NEW YORK (MainStreet) When lenders are stingy and buyers picky, a seller wants to make sure the home is appealing. So obviously you want to fix all flaws before going to market, right?
Maybe, but not necessarily. The calculation is tricky. Not only does it involve the repairs' actual cost, but the buyers' sometimes incorrect perceptions about what those improvements are worth.
Many studies show that home improvements by contractors typically don't add as much resale value as they cost, supporting the case for tidying and painting before a sale, but not remodeling the kitchen unless you have the skill to do it cheaply yourself. But these findings don't necessarily apply in an individual case. If you can get a particularly good deal on an improvement, it may well pay to hire a pro to do it.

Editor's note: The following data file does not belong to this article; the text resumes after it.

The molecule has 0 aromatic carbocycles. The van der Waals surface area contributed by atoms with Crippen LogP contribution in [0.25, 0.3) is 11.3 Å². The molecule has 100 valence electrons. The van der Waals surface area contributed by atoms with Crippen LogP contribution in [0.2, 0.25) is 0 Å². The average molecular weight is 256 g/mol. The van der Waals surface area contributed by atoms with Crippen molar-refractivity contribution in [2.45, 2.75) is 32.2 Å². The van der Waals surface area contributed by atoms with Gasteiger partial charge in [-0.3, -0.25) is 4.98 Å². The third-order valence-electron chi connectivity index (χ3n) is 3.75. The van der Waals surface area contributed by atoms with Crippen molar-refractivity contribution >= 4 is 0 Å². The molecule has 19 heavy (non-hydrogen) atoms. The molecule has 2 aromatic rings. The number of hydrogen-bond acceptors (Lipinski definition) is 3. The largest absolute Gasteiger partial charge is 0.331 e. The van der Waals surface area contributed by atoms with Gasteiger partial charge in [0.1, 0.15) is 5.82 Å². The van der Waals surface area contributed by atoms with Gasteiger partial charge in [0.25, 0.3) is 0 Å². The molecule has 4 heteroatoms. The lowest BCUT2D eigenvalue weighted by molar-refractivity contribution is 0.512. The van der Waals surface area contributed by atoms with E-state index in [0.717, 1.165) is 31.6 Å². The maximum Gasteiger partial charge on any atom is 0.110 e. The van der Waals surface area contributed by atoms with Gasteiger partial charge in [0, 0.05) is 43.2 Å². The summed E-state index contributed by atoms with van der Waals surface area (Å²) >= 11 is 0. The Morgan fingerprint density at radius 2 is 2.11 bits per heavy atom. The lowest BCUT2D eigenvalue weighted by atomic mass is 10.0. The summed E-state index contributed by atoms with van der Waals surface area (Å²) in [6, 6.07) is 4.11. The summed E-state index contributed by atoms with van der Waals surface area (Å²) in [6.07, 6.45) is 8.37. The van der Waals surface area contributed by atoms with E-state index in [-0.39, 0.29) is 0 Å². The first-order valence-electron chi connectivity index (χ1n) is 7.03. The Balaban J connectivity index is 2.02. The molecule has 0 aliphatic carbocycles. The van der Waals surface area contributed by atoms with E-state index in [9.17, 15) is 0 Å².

A seller who must have a quick sale might be wise to lay out serious money to put the home in tip-top condition. Even if the improvements won't pay for themselves completely in a higher sales price, that gap could be closed by saving months of payments on the mortgage, taxes, insurance and maintenance.When time is not that critical, the seller should do a careful cost/benefit analysis. Hire an appraiser to find out how much value the improvements would add and get a second opinion from a real estate agent who works full time, has been in the business a long time and knows the neighborhood well.
Keep in mind that agents, because they earn a percentage of the sales price, may push for improvements that raise the price even if the improvements' cost reduces the seller's profit. Also, agents generally prefer quick sales, which allow them to move on to the next property.